Letters to the Editor

2017 wishlist

A week ago I read with interest the 2017 New Year’s wish lists of our State Members for Northern Tablelands and Tamworth.  The following is my modest 2017 wish list which I would like to share with your readers, the fine people of our region:

1) Raw water price equity for the Peel Valley and Tamworth City voters as promised prior to the 2011 NSW State election, ending discrimination, ensuring our regions businesses can remain viable and compete against others and attracting more businesses to our region;

2) A genuine Royalties for Regions policy like the WA Nationals version, mandating 25% of royalty revenue to be returned to the NSW regions where extractive industries occur, not the insipid red-tape policy we have now with rural NSW neglected and metropolitan regions receiving the lion’s share of benefits from those royalties;

3) State progress on the rail Intermodal freight centre proposed for Tamworth’s Glen Artney industrial estate and restoration of part of the Gidley-Appleby rail line to realise this excellent job creation project;

4) Progress on the second Gunnedah rail overpass and an audit of the project to provide voters with answers about the massive cost blowout;

5) Upgrade of the section of New England Highway goat track from Calala Lane roundabout to at least Craigends lane in South Tamworth and safety street light installation at the New England Highway (Goonoo Goonoo Road)/Greg Norman Drive intersection;

6) State funding to supplement already received Federal and Local government funding for the Northern Inland Sporting Centre of Excellence so our kids and junior athletes can be all they want to be and compete against metropolitan kids now, not some-time after the 2019 State election;

7) Infrastructure upgrades to our local public schools, cutting the infrastructure deficit.  No further privatisation to TAFE and more pre-apprenticeship courses at Tamworth TAFE to help deal with youth unemployment and future job opportunities for school leavers in a competitive job market.  Eight postcodes within the Federal electoral Division of New England are some of the poorest in Australia;

8) Tamworth electorate share of the $6 billion funding promised to rural and coastal NSW as a result of our State MP's June 2014 concurrence to electricity privatisation.  The member for Northern Tablelands even conducted a publicised meeting with Local Government representatives in his electorate to identify shovel ready projects in anticipation of the funding;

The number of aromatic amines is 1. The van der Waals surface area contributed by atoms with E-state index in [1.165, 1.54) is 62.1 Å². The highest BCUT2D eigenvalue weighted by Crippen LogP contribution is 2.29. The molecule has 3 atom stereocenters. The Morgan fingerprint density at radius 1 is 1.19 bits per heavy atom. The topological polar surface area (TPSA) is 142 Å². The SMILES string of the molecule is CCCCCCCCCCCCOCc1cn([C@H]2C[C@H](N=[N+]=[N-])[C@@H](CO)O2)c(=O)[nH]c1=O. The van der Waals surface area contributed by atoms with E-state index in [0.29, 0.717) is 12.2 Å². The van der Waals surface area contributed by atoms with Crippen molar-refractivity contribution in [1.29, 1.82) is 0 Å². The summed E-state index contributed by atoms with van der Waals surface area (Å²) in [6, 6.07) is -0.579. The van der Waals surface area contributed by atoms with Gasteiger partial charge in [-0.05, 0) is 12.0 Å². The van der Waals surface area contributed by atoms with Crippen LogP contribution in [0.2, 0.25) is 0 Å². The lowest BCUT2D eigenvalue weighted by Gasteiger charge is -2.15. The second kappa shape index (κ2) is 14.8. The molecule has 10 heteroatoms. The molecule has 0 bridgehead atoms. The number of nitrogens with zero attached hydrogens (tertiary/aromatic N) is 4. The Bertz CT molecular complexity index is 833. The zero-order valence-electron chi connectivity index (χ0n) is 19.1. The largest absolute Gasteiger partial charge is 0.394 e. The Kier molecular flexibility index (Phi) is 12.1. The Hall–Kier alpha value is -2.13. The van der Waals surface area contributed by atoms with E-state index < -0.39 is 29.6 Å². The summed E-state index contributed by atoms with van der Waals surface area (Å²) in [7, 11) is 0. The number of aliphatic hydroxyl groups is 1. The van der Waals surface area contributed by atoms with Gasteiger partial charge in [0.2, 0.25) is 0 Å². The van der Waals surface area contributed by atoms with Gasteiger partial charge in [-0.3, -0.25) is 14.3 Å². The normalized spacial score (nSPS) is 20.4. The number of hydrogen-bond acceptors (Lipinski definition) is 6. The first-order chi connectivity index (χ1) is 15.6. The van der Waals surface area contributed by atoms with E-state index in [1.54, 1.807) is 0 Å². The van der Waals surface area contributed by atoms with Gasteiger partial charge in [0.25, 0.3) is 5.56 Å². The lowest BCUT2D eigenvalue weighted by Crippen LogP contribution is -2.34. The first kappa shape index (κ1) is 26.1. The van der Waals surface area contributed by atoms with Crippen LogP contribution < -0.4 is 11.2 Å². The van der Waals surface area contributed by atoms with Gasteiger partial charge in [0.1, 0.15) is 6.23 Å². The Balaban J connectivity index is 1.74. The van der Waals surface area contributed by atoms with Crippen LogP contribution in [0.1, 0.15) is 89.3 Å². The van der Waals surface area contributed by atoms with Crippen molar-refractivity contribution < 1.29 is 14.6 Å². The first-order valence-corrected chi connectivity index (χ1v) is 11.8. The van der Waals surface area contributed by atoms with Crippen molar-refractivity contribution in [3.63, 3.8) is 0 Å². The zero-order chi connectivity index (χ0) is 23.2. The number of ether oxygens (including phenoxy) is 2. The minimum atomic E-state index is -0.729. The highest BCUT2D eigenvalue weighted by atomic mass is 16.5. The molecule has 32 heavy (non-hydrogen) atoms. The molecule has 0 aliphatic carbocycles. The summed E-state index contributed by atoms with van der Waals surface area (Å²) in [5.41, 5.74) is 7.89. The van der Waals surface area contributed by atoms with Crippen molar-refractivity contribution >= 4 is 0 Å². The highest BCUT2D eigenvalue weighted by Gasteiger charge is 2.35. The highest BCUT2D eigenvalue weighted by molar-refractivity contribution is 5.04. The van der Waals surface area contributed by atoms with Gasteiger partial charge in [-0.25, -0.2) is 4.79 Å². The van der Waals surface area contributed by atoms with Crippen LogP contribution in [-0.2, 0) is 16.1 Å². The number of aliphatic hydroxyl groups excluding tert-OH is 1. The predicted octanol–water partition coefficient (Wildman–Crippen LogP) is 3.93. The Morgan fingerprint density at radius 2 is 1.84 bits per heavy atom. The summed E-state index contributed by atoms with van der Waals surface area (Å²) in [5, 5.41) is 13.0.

9) No further Essential Energy or public sector redundancies because these do impact on our local economy and local families and are service cuts masquerading as savings;

10) A stop to further unnecessary privatisation of State assets which Mike Baird has no mandate to sell such as the proposed sale of our World class titling and plan registry service – Land & Property Information;

11) A fair dinkum decentralisation policy by our State government;

12) A voice for our region in opposition to major party policies which are detrimental to the future of rural NSW and a clear understanding by our rural MP’s the impact of service cuts to rural NSW which often relies heavily on services the NSW Government is keen to cut;

After almost six years of this government I have identified modest and achievable outcomes by our rural politicians should they choose to put rural NSW above their personal political careers and actually utilise the balance of power they possess in both houses of the NSW Parliament which has been gifted to them by the rural and coastal voters of NSW.

Mark Rodda (Tamworth)

Nashville accents?

Australia has some truly talented singer / songwriters, but what has happened that so many of them feel the need to sing with Nashville accents? Is their desire to succeed overseas so strong that they are ashamed of their Australian accent?

I asked this to a leading Australian female artist and her reply was that it’s a result of the music she listened to growing up. So she never listened to Slim Dusty, John Williams, Auriel Andrew & co? The words, “past”, “last”, “fast, “can’t”, rhyme perfectly whether they’re sung with an Australian or American accent. There are many other words and phrases that are sung with an American “drawl” when it’s totally unnecessary.

Some of Australia’s leading artists write great songs with wonderful stories of Australian tales and places, yet feel the need to sing like an American as soon as they throw a guitar over their shoulder. They’re happy to express how proud they are to be Australian when being interviewed or accepting awards for their Aussie country music. They don’t speak with a twang when communicating off stage. Maybe the CMAA should only award their “Best Australian” awards to artists that actually sound Australian.

C’mon! Let’s drop the twang and use a bit more slang! If you’re proud of your Australian heritage or of being a First Australian, sing like one. You don’t need to sell out to succeed. If you’re good enough, you can succeed by just being yourself.

Graham Ivin (Maryland)

Make a Twitter statement

"Time for women to make Twitter statement" (Opinion, Page 17 on Sat 7 January 2017). Are men incapable of making statements, or unable to make a difference?

If that letter had been written by a man, he would instantly be branded as sexist. Perhaps all Twitter users (male and female) could be rallied to this cause to clean up Twitter.

Ian Daniells

Kootingal.

Smartphone
Tablet - Narrow
Tablet - Wide
Desktop